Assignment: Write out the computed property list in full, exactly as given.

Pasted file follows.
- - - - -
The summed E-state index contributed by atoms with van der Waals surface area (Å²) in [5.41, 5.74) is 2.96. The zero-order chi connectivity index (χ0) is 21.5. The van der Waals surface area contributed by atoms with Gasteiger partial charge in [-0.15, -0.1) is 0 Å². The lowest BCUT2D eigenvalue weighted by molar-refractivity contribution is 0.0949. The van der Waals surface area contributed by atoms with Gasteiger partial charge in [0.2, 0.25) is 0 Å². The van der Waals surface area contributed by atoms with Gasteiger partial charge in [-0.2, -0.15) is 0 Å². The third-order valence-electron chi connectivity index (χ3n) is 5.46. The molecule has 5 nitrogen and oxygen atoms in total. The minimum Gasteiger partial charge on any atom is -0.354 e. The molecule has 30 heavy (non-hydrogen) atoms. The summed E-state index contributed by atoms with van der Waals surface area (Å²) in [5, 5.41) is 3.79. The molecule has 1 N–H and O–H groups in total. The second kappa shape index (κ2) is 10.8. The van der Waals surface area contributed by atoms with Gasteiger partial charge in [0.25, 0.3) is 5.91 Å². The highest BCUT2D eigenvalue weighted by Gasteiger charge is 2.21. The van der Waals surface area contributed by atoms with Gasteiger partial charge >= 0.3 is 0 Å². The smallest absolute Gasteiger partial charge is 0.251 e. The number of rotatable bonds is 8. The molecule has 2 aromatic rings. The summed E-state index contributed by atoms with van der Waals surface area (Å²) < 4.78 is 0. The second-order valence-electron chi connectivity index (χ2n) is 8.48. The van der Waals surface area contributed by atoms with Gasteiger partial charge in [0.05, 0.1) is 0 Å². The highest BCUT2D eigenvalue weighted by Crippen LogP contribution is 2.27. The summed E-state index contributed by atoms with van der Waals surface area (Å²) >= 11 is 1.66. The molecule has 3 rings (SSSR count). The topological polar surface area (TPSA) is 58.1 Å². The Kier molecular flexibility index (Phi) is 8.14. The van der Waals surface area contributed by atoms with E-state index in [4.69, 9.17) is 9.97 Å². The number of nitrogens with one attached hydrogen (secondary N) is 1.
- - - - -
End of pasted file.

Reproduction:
The summed E-state index contributed by atoms with van der Waals surface area (Å²) in [5.41, 5.74) is 2.96. The zero-order chi connectivity index (χ0) is 21.5. The van der Waals surface area contributed by atoms with Gasteiger partial charge in [-0.15, -0.1) is 0 Å². The lowest BCUT2D eigenvalue weighted by molar-refractivity contribution is 0.0949. The van der Waals surface area contributed by atoms with Gasteiger partial charge in [0.2, 0.25) is 0 Å². The van der Waals surface area contributed by atoms with Gasteiger partial charge in [-0.2, -0.15) is 0 Å². The third-order valence-electron chi connectivity index (χ3n) is 5.46. The molecule has 5 nitrogen and oxygen atoms in total. The minimum Gasteiger partial charge on any atom is -0.354 e. The molecule has 30 heavy (non-hydrogen) atoms. The summed E-state index contributed by atoms with van der Waals surface area (Å²) in [5, 5.41) is 3.79. The molecule has 1 N–H and O–H groups in total. The second kappa shape index (κ2) is 10.8. The van der Waals surface area contributed by atoms with Gasteiger partial charge in [0.25, 0.3) is 5.91 Å². The highest BCUT2D eigenvalue weighted by Gasteiger charge is 2.21. The van der Waals surface area contributed by atoms with Gasteiger partial charge >= 0.3 is 0 Å². The smallest absolute Gasteiger partial charge is 0.251 e. The number of rotatable bonds is 8. The molecule has 2 aromatic rings. The summed E-state index contributed by atoms with van der Waals surface area (Å²) < 4.78 is 0. The second-order valence-electron chi connectivity index (χ2n) is 8.48. The van der Waals surface area contributed by atoms with Gasteiger partial charge in [0.05, 0.1) is 0 Å². The highest BCUT2D eigenvalue weighted by Crippen LogP contribution is 2.27. The summed E-state index contributed by atoms with van der Waals surface area (Å²) >= 11 is 1.66. The molecule has 3 rings (SSSR count). The topological polar surface area (TPSA) is 58.1 Å². The Kier molecular flexibility index (Phi) is 8.14. The van der Waals surface area contributed by atoms with E-state index in [4.69, 9.17) is 9.97 Å². The number of nitrogens with one attached hydrogen (secondary N) is 1.